When you use encrypted email, the financial information stays out of the hands of criminals because they can’t see what the email says. Even when an account is hacked, the hacker can’t see the email, preventing them from stealing your data. They don’t hold the encryption key, but you do simply by using an encrypted email service. The service also scans for viruses so that infected attachments are caught before you can open them and infect your computer.
How Encrypted Email Keeps You Compliant
Encrypted email can also ensure a small business stays compliant. For instance, you may need to comply with HIPAA if dealing with medical data. If you’re working with financial data, then you need to be GLBA compliant. If you are accepting credit cards, like most small business owners do, then you must be PCI compliant. There are many regulations depending on the industry that you are in and what you do. Part of being compliant is how you communicate with other entities.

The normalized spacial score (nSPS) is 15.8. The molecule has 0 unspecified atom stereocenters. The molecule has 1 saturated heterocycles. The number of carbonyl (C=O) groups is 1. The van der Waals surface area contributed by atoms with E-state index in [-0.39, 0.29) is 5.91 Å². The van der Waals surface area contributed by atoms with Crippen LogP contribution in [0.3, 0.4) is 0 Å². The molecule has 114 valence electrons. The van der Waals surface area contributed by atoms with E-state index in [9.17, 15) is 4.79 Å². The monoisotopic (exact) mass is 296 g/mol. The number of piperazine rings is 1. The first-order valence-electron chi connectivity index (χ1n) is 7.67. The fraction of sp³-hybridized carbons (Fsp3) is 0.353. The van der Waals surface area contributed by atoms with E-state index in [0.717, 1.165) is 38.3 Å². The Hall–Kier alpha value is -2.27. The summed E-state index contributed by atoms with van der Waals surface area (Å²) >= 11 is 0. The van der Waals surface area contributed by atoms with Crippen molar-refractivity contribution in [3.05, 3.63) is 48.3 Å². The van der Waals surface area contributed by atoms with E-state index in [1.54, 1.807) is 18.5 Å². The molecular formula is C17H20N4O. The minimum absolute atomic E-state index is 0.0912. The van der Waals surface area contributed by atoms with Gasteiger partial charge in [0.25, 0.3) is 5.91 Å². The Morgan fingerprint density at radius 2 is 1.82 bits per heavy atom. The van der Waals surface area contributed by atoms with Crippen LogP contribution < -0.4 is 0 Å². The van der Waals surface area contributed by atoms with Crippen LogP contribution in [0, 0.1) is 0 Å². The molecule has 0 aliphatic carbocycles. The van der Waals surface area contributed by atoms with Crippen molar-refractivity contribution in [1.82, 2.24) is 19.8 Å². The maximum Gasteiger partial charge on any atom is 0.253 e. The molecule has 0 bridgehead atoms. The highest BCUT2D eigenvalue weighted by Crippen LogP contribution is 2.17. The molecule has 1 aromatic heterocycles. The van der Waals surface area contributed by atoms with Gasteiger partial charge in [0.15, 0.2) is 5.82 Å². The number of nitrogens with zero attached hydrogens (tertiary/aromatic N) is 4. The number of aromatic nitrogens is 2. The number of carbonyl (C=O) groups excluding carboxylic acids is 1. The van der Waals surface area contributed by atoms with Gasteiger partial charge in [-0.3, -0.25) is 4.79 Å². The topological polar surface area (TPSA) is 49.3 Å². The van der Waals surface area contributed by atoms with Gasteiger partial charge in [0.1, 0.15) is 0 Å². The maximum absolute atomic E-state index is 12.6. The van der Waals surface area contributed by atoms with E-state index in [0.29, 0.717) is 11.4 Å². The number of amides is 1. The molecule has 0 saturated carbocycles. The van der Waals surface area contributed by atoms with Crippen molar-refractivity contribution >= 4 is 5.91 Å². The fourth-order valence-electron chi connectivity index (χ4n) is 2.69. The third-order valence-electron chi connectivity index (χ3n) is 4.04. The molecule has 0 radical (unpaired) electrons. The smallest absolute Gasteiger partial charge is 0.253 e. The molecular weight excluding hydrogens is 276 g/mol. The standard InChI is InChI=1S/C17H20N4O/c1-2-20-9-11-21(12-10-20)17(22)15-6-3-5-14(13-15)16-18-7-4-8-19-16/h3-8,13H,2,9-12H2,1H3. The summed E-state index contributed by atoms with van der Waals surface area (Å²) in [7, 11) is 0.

In your communications, compliance means you have to protect the data that employees and customers trust you to handle. Encrypted email can help you stay compliant. If information is being passed over insecure email and a hacker intercepts that information, people harmed by the data breach could hold your business liable. A lawsuit can severely harm a small business financially. A data breach can hurt a business’s reputation, which also has a heavy financial impact.
This is something that has been experienced by Equifax. After a massive data breach that affected more than 140 million people, people whose social security numbers and other information were stolen filed lawsuits. They are holding Equifax liable because a data breach indicates that proper security measures were not in place.
Encrypted Email Is the Future
Something else that small businesses need to think about is that encrypted email could become the way of the future. In fact, it is becoming necessary in many instances. For example, the Affordable Care Act requires employee information, such as the 1099-MISC, to be filed securely. This makes sense since tax forms or documents regarding participation in the health care plan contain identifying and sensitive information about people.